Capital Celluloid 2023 — Day 110: Thu Apr 20

Desert Fury (Allen, 1947): Cinema Museum, 7.30pm

Time Out review:
This odd little drama usually gets labeled a film noir, with the caveat that it’s filmed in Technicolor. It would be more accurate to say that it’s a genre hybrid, an uncategorizable whatsit from an era when films didn’t always have to be tidily slotted. The action takes place in a small Nevada town called Chuckawalla, where tough dame Fritzi Haller (Mary Astor) runs the local casino. Fritzi’s bad-girl daughter Paula (Lizabeth Scott) starts a romance with gangster Eddie Bendix (John Hodiak), who’s got a shady secret involving his wife’s death. He’s also got a gun-toting sidekick (Wendell Corey) whose closeness to Eddie can’t help but raise an eyebrow for contemporary audiences. Lewis Allen’s fondness for the landscape suggests a Western transplanted to the postwar era. There’s even a scene with local cop Tom (Burt Lancaster) breaking in a horse. But the script also feels like a melodrama, with mother/daughter tensions and a love affair as the central plot element. It could easily have been a horrible jumble, but in fact it’s compulsively watchable. Maybe it’s the great supporting cast, all of them more interesting than Scott or Hodiak. Maybe it’s the gorgeous but not garish use of Technicolor. Or maybe Allen, an all-but-forgotten studio director, deserves more credit for holding it all together.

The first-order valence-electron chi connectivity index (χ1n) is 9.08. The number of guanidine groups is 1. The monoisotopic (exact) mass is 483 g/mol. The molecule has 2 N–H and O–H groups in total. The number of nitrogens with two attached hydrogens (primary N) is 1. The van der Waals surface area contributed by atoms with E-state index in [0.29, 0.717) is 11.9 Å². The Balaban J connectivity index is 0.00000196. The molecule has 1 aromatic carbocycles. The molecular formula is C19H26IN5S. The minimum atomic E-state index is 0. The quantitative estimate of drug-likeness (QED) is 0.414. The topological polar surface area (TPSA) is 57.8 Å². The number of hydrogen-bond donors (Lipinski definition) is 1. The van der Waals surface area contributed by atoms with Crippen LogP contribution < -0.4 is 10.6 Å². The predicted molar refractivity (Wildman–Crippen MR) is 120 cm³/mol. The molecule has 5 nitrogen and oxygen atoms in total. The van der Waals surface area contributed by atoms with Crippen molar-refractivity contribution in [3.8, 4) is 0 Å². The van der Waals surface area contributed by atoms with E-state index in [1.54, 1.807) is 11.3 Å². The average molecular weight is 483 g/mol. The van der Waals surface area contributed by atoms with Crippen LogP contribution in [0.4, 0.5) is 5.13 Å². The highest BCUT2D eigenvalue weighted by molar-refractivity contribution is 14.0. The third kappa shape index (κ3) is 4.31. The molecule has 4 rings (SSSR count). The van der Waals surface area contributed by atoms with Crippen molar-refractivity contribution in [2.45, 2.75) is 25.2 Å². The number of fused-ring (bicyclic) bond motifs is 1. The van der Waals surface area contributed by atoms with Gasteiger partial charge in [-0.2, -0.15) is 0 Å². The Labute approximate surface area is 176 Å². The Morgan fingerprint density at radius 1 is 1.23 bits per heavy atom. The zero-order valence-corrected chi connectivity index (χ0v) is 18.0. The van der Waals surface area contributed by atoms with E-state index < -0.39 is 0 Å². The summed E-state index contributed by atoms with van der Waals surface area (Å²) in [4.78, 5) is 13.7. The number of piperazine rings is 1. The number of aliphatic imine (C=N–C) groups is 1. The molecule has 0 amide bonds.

Hank Sartin

(and above) is the trailer.

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